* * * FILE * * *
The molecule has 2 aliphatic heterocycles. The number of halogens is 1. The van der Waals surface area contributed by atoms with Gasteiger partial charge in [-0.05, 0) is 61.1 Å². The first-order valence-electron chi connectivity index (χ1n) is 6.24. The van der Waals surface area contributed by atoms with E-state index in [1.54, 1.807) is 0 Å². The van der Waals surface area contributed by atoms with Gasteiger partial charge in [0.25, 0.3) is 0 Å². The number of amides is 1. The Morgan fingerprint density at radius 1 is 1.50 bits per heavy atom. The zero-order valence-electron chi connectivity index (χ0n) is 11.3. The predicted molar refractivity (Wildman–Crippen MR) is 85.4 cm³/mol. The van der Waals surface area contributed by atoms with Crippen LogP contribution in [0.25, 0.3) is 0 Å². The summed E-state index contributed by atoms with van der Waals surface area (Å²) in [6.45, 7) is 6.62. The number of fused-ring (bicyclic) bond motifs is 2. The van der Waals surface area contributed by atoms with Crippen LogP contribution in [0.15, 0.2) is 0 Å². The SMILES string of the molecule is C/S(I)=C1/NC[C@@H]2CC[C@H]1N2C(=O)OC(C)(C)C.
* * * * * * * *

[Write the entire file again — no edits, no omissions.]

The molecule has 2 aliphatic heterocycles. The number of halogens is 1. The van der Waals surface area contributed by atoms with Gasteiger partial charge in [-0.05, 0) is 61.1 Å². The first-order valence-electron chi connectivity index (χ1n) is 6.24. The van der Waals surface area contributed by atoms with E-state index in [1.54, 1.807) is 0 Å². The van der Waals surface area contributed by atoms with Gasteiger partial charge in [0.25, 0.3) is 0 Å². The number of amides is 1. The Morgan fingerprint density at radius 1 is 1.50 bits per heavy atom. The zero-order valence-electron chi connectivity index (χ0n) is 11.3. The predicted molar refractivity (Wildman–Crippen MR) is 85.4 cm³/mol. The van der Waals surface area contributed by atoms with Crippen LogP contribution in [0.25, 0.3) is 0 Å². The summed E-state index contributed by atoms with van der Waals surface area (Å²) in [6.45, 7) is 6.62. The number of fused-ring (bicyclic) bond motifs is 2. The van der Waals surface area contributed by atoms with Crippen LogP contribution in [0.15, 0.2) is 0 Å². The SMILES string of the molecule is C/S(I)=C1/NC[C@@H]2CC[C@H]1N2C(=O)OC(C)(C)C.